As GM's infamous racing ban came down the corporate ladder in early 1963, both Chevrolet and Pontiac were caught off-guard. Money had already been spent to get fresh cars ready for the upcoming season, and contracts had already been signed that would keep some of those drivers on the payroll for the year. However, there wouldn't be the ongoing development work that had characterized the successful efforts of 1962.
For the new season, the Impala RPO-coded Z11 would be Chevrolet's top dragstrip contender-it ended up being a machine that went down in history as a very competitive vehicle. Though the bigger NHRA titles would come down to the lighter Max Wedge Mopars for much of the season, guys like Dave Strickler, Hayden Proffitt (who had left Pontiac at the end of 1962), Butch Leal, and Ronnie Sox were always a threat, whether in the S/S or FX divisions. The car seen here actually came from the upstart Sox & Martin team out of Burlington, North Carolina, though it was owned by Jack May and based out of Powhatan, Virginia.
The story began when May decided that he needed somebody to drive his car for him, and had talked to Sox about maybe stepping in. Sox declined, having firmly realized that a guy like Buddy Martin was perfect for success on and off the racetrack, but recommended a fellow Burlington-ite, Larry Wilson, to shoe the car. Moreover, because the Sox & Martin team already had its own Z11 from Chevrolet, they also agreed to take some responsibility for Jack May's car, which was quite similar to the Sox & Martin team car except it had a red interior rather than a blue. Since S&M's association with the factory meant they would need to remain legal enough to compete in NHRA events, the decision was made to make May's car the "more legal" barnstormer.
Match racing was growing rapidly in popularity, and either Sox or Wilson could be behind the wheel during any given weekend drag tour on the East Coast. We don't know what was done to the car for this purpose; back then, racers used everything from mild stroker motors to nitrated gasoline called "cherry mash." This one got a bored-and-stroked engine that reportedly displaced 500 cubes. Wilson says that if you ran it up the rpm band to powershift it, it would blow one or both head gaskets. The 11.20s it was capable of were run by just keeping as far ahead of the opponent as possible. As match racing evolved, May decided that he needed a smaller body and swapped the Impala's Z11 drivetrain over to a Chevelle in 1965. A racer named Allen Long out of Virginia bought the lightweight body, and raced it for the next several seasons with a 327 in it, probably in the Modified Production class.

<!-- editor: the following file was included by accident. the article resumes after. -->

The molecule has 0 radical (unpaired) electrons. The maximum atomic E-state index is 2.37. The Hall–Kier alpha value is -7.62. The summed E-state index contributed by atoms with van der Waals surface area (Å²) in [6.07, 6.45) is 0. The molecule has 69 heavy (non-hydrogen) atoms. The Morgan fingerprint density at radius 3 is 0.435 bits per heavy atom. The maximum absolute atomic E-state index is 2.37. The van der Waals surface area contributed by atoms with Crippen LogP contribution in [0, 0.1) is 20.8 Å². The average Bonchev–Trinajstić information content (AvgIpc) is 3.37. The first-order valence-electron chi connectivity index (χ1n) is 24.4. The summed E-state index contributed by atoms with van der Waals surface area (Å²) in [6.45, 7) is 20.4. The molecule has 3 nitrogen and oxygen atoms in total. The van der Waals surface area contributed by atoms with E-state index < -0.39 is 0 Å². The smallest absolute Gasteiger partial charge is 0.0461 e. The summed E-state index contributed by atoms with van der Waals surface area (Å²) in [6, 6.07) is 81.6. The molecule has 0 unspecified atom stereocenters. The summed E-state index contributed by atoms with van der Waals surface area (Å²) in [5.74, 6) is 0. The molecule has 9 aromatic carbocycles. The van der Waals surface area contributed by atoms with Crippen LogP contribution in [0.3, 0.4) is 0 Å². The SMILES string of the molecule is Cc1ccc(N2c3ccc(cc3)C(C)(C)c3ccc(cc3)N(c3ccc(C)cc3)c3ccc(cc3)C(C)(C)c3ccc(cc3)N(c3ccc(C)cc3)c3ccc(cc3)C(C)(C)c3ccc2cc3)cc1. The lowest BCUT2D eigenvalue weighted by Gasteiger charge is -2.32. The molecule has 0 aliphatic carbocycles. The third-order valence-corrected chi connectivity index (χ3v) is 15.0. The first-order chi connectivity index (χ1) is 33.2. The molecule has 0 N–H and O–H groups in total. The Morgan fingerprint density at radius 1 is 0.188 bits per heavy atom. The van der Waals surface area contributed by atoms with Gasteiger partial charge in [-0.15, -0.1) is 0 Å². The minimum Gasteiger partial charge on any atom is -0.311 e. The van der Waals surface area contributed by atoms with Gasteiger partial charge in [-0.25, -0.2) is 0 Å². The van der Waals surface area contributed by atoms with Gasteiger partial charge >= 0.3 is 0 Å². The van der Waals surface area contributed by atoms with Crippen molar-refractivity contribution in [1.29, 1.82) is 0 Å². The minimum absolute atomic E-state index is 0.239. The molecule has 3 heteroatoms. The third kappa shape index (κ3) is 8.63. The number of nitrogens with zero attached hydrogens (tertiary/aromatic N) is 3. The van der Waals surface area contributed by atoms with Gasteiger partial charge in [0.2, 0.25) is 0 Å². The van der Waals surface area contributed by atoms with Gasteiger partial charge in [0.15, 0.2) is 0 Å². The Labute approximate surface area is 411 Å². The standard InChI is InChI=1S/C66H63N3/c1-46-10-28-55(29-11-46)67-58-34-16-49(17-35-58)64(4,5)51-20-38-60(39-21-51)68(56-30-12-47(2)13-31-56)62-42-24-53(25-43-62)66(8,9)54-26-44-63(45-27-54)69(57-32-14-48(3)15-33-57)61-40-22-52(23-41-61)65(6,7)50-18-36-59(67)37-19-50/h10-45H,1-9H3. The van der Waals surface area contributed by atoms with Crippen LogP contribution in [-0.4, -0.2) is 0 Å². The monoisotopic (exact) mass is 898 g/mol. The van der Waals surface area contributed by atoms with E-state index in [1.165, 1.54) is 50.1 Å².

The Z11 then went to its next caretaker, who wanted to make sure nobody knew what it was. A horrible green paint job covered the aluminum panels, and black Krylon was sprayed all over the red interior. The car seemingly disappeared off the face of the earth for the next 30 years, changing hands just one time when the owner decided to use the car to pay off a debt. His successor got his cash out of it by selling the aluminum nose, and the carcass ended up with a Chevrolet enthusiast from the Buffalo, New York-region.
This is where Hank Gabbert enters the story. Gabbert, who is a semitruck driver for DaimlerChrysler, had just finished up his latest project in early 2001, a gorgeous '63 Bel Air with a street 409 combination under the hood. The car was on its debut display at the Autorama in Cobo Hall, Detroit, when a young man told one of Hank's sons that he had an old '63 Impala with some lightweight parts on it.
"Well, that got me interested," Hank recalls now. "I began making phone calls to the people who know these cars, and started to get an idea about just what it might be. So, I made arrangements to go to New York. Once I saw it, I was pretty certain that it was Jack May's old car, so I went ahead and bought it."